The Driver [poem by Grant Hervey]

[Editor: This poem by Grant Hervey was published in Australians Yet and Other Verses, 1913.]

The Driver

Whene’er I see a chariot go speeding near or far,
I yearn to grasp life’s lariat — to stand upon a star !
To yoke the thews and brains of things : to make a team of them ;
To ride o’er suzerains and kings — o’er throne and diadem !
I long to be the Driving One, to hold the guiding reins —
Careering on and striving on across the hills and plains !
To stand upon the decks of things : to pass the crawlers wan ;
I’d sway the heads — the necks of things, and lead Creation’s van !

A fig to loll at ease upon the cushions of the car —
I want to feel the breeze upon the highroad, rushing far!
With mighty hoofs a-thundering ; with shining wheels a-whirr,
I’d make the idlers wonder in earth’s amphitheatre !
No crawling like a jaded hearse on gradient and hill —
The day I drive the Universe, I’ll drive it with a Will!
My Team would sup right loyally when daily work was done ;
But when I DROVE ! — Ho ! loyally they’d gallop, every one !

With jaw set hard as granite is, I’d gather up the reins —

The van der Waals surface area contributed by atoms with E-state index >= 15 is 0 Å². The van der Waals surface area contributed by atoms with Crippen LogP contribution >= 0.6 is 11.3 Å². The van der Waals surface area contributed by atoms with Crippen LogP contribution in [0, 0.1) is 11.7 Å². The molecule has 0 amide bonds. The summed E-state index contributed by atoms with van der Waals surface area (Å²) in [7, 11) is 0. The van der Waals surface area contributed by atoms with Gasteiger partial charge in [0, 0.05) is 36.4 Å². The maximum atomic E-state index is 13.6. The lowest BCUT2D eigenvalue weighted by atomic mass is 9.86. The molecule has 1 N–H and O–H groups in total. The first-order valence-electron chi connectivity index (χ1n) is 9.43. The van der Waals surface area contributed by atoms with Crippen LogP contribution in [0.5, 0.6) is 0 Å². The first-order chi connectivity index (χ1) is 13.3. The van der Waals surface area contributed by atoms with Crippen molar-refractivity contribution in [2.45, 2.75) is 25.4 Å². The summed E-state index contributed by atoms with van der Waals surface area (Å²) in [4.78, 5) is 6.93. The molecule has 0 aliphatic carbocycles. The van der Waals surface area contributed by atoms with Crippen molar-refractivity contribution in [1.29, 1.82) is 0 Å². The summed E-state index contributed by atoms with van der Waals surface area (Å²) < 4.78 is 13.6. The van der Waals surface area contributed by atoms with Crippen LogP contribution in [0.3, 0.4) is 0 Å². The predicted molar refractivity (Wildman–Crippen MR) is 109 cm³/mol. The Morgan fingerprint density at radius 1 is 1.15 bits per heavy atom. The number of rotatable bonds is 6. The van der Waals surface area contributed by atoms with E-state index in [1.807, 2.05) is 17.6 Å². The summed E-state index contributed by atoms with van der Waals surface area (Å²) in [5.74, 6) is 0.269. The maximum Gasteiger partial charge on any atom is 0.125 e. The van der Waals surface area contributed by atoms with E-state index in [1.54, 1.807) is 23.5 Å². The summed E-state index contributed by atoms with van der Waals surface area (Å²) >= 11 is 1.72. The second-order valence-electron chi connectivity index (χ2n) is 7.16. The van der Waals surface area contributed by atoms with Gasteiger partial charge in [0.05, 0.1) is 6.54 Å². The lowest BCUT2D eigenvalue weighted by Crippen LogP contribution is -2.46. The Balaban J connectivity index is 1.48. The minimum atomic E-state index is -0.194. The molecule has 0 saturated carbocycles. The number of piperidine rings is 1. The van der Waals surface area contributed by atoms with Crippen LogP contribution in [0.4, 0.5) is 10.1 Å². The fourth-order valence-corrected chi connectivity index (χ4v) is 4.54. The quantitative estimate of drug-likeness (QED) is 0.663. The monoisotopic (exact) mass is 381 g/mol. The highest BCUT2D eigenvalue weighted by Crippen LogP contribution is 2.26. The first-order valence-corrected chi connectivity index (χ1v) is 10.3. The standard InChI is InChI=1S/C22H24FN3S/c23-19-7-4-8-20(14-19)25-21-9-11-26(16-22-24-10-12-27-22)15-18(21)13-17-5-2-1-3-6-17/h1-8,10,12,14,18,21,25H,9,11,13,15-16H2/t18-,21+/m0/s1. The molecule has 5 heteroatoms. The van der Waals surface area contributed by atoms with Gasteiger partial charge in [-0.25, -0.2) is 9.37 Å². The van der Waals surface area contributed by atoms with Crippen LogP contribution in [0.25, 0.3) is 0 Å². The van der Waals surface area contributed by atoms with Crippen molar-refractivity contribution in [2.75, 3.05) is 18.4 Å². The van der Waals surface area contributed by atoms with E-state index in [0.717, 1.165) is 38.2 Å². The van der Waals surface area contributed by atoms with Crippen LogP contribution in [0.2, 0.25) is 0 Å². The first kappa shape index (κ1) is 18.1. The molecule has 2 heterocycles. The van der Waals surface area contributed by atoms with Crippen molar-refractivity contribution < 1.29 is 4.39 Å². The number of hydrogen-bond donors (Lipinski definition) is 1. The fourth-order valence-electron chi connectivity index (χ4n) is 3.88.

Across the ruts of vanities I’d roll with swinging chains !
My Team would know it’s Master’s voice — would answer when I called ;
It’s music sweet as Castor’s voice to parent Leda-thralled.
I’d love my Team and cherish it, if hard the hearts I drove —
Did e’er a striver perish, it would sear the One above !
The harness would be burnished right — to match the flashing car —
With wheels a-hum and furnished right I’d drive Australia !

They only fail who quaver at the thought of meeting death —
Man’s heart should grow more brave thereat, my Marching-Gospel saith :
I long to mount this Chariot and thunder over kings —
To trample each Iscariot, and slay all Judas things !
To overturn Autocracy — to break it with my wheels —
To steer thy ships, Democracy, ’mid battle’s thunder-peals !
To stand upon the Decks of Things — to boss a bolting star
To sway the heads — the necks of things :
Such My Ambitions ARE !



Source:
Grant Hervey. Australians Yet and Other Verses, Thomas C. Lothian, Melbourne, 1913, pages 54-56

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